October 20, 2014

Recent Reads

144. Jane Eyre
Jane Eyre is a name that I've known for as long as I can remember, and yet I do not recall ever reading this book, so I was glad to have it moved to the top of my To Be Read pile by The Fiction of Relationship class I'm taking with Coursera.

First published in 1847, this book has many themes that are still relevant in our times, and while some of the events seem a little contrived, there is much to admire about the author's talent and skill. 

While Jane Eyre is no Elizabeth Bennet - but then who could be? - I quite enjoyed this bildungsroman. I loved how the story started - well, I felt bad for Jane - but her character built in those earlier years helps her in later ones. I assert again that girls become way less interesting once their hormones kick in, and yes Dear Reader I heartily endorse romantic ties, but I would suggest that while they are fun for the couple, it can be rather tedious for outside observers. As for Mr. Rochester, I did not like him one bit. Not one bit. Still it is said that love is blind, and based on events at Thornfield Hall that Jane seems not to bat an eye at, she was blind indeed! 

I am rapidly coming to the conclusion that Classics are books that should be read to me. I imagine (rather nostalgically) sitting in a drawing room with my knitting, while someone standing by the single lit candle reads the book aloud to me. Yes Dear Reader, I know that I conveniently have left out the smoke in my eyes, the chilblains on my feet, and the fact that I would have died young in those times, but please allow me my conceit. This audiobook is superbly narrated by Juliet Stevenson, and I have decided that she should narrate all classic works I will listen to hereafter. 

I was thoroughly engrossed in the story throughout and was often to be found walking and muttering aloud, "Run Jane. Run." I found it to be quite a fun feminist text, albeit there were attic issues. Still, a book I would recommend listening to if you have yet to read it. Rating: 4 stars.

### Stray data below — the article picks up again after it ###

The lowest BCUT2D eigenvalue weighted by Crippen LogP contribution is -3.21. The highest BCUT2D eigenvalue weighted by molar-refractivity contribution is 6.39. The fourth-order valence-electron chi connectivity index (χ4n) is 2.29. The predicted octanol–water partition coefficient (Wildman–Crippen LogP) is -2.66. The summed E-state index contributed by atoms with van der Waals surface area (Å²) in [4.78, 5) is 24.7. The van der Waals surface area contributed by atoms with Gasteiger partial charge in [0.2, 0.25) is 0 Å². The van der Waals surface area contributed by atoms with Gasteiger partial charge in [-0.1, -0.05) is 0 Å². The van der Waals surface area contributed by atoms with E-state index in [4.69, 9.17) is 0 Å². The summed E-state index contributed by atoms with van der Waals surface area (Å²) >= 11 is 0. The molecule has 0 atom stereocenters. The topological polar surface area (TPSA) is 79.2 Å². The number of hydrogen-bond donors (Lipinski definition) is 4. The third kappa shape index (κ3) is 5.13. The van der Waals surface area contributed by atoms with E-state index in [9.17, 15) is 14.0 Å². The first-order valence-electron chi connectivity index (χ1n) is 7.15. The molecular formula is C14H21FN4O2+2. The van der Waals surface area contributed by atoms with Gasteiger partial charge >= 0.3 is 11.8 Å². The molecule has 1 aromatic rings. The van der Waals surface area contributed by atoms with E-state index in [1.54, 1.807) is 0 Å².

145. Americanah
Even though this is the first book I've read by the author, I am quite a fangirl of Chimmamanda Ngozi Adichie. She is wonderfully articulate on a variety of topics and I was delighted to discover that her writing skills do not disappoint. 

I can not summarize the book better than the Guardian review (http://www.theguardian.com/books/2013...) did, so I'll quote them here: It is ostensibly a love story – the tale of childhood sweethearts at school in Nigeria whose lives take different paths when they seek their fortunes in America and England – but it is also a brilliant dissection of modern attitudes to race, spanning three continents and touching on issues of identity, loss and loneliness.

Immigration stories are similar in many ways, but can be quite different in their particulars. An an immigrant from Africa to the US, I was alternately delighted and sobered to read how many of Ifemelu's first contact experiences were similar to mine; the author could have picked those stories out of my own journals!

I was not as enamored with the love story portion of this book, as I was with the exploration of race and skin color. The honest, unflinching manner in which the author explored these themes was quite refreshing. The plot is interspersed with blog posts, and while I enjoyed them, I did feel that many of the characters introduced in the book (that appear once and are never heard from again) were means to simply get in additional speechifying on specific topics, and that detracted from the flow of the story.

This was my book club selection for the month, and I think it was a great choice for all the discussion topics that it raised.  Rating: 4 stars.

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